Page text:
Part 1. Der goldene See ("The Golden Sea"):
Harvard anthropologist Fred Johnson has been captured by an ancient Incan tribe. He is to be a human sacrifice to the sun. He escapes long enough to write a quick note. He puts it in a bottle and tosses it into the sea. A message in a bottle. The bottle is picked up by sportsman and adventurer Kay Hoog (Carl de Vogt) when he is returning on his yacht to San Francisco. The note tells of a treasure that is hidden below the Incan’s temples and of a gold mine.
Kay is scheduled to participate in a yacht race the next day. He goes to his club and informs everyone that he will not be participating in the race. Instead he is on his way to find the Incan tribe and the treasure. Among the crowd listening are members of a crime syndicate called The Spiders (Die Spinnen). The main spider is Lio Sha (Ressel Orla). She and her minions decide to send their own expedition and try to beat Kay to the treasure. They steal the map from Kay and start off on their own. Kay manages to steal the map back and along with it a message in code that references a diamond ship.
When Kay gets to the Incan territory he ends up saving the life of the Inca priestess Naela (Lil Dagover). Lio is captured and is to be sacrificed to the sun but her minions save her. Kay and Naela escape and Kay takes Naela to San Francisco. Lio shows up looking for the coded message about the diamond ship and professing her love for Kay. Kay’s not buying it and tells Lio that he’s in love with Naela. Kay gets called away from the house on business. When he returns he finds Naela dead with a spider next to her. Kay knows that Lio killed his love and he vows revenge.
Part 2. Das Brillantenschiff ("The Diamond Ship"):
The criminal cabal known as the Spiders is searching for a large diamond that is shaped like a Buddha’s head. The stone is reported to have special powers. Lio Sha (Ressel Orla) is one of the main leaders of the Spiders. Kay Hoog (Carl de Vogt) is in possession of a coded message that references the Buddha diamond. In his search for the diamond, and his thirst for revenge of Lio for killing his love, Kay follows a trail that leads him to Chinatown and a secret underground city, a ship called the Storm Bird and to England where he talks to John Terry (Rudolph Lettinger).
It is Terry’s family that was the last known owners of the Buddha diamond. When Terry’s daughter Ellen (Thea Zander) is kidnapped by the Spiders Kay and Terry scour an old log book belonging to the Terry family. One sentence causes Kay to look closer at a picture of the Terry pirate ancestor responsible for creating the family fortune. In the picture Kay finds a map hidden in the painting. Kay follows the map to the Falkland Islands but the Spiders and Lio Sha are right behind him.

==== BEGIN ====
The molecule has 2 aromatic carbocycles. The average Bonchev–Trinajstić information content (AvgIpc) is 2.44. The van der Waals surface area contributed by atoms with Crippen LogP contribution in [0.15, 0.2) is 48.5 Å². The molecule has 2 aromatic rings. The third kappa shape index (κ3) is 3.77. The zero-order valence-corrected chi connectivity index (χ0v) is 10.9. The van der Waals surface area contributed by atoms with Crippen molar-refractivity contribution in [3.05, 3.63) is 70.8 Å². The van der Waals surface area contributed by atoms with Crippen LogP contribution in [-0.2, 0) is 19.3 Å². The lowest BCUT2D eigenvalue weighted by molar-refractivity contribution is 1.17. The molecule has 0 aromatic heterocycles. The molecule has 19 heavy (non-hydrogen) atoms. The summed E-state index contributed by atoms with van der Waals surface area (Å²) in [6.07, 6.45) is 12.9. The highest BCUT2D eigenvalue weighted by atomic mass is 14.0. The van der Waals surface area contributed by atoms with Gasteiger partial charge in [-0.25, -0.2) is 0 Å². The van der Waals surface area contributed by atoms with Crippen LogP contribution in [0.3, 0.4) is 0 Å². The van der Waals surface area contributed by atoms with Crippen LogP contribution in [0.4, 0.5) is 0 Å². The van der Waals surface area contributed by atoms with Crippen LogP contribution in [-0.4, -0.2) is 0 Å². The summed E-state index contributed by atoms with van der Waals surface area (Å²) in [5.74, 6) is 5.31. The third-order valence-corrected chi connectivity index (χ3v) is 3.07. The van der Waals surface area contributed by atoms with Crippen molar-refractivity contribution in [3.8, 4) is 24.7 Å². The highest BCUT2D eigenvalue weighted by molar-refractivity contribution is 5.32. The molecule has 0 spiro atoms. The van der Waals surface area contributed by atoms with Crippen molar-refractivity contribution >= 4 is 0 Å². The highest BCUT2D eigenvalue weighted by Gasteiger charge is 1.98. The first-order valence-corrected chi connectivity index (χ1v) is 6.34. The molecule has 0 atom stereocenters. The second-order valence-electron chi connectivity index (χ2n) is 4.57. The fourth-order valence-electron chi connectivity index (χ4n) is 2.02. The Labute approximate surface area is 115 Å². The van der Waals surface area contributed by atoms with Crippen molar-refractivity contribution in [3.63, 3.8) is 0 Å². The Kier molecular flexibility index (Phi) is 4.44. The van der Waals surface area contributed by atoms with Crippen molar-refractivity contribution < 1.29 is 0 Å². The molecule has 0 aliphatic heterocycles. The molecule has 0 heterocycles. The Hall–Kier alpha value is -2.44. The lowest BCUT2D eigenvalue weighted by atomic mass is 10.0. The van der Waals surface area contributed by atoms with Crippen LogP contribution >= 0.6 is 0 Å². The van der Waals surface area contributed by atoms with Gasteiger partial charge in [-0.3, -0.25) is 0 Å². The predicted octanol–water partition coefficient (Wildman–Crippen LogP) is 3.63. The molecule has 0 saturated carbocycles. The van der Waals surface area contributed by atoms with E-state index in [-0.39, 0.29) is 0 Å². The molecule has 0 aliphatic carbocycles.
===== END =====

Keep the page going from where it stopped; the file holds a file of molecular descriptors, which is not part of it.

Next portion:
“The Spiders” was released in 1919 and 1920 and was directed by Fritz Lang. It is a two part German silent film. The feature was intended to be a four part serial type film with each part feature length, however, only parts one and two were ever completed. It is a mystery action adventure. The other two parts that were never done were to be called: Part 3. “The Secret of the Sphinx.” Part 4. “For Asia’s Imperial Crown.” At one time “The Spiders” was considered a lost film. A mostly intact print was finally discovered in the 1970’s. Restoration of the film was completed in 1978 and released on DVD in 1999.
The film got great reviews and is still considered a masterpiece to some. I felt the movie was a little over hyped. I was far more impressed by other films that Fritz Lang did. Even as a regular film it was fine but nothing overwhelming. Perhaps if Lang had the chance to do the other two installments it might have been more striking but as is it was average. The plot seems to wander all over the place and the editing is a little choppy. To be fair there are supposed to be some snippets of footage missing so that could account for some of the plot seeming to shift to another direction before completing the previous one. The quality of the print is iffy at times but that too is a result of issues with the only available print. Keeping that in mind the restoration is as good as it’s going to get.
For the most part the films do have a lot of action and scenic locations but they also have a lot of characters, and with all those plots points, have nothing in the way of character development. Some of the plot points go nowhere and some only have intertitles to explain what is going on. I did enjoy the second part more than the first part. It was more interesting but harder to follow.
Still we are lucky to have what we have of the film. It may not be my favorite but having it available to watch gives us an opportunity to see more of Fritz’s earlier work and the development of his craft. If you love all things Lang than this is one you’ll want.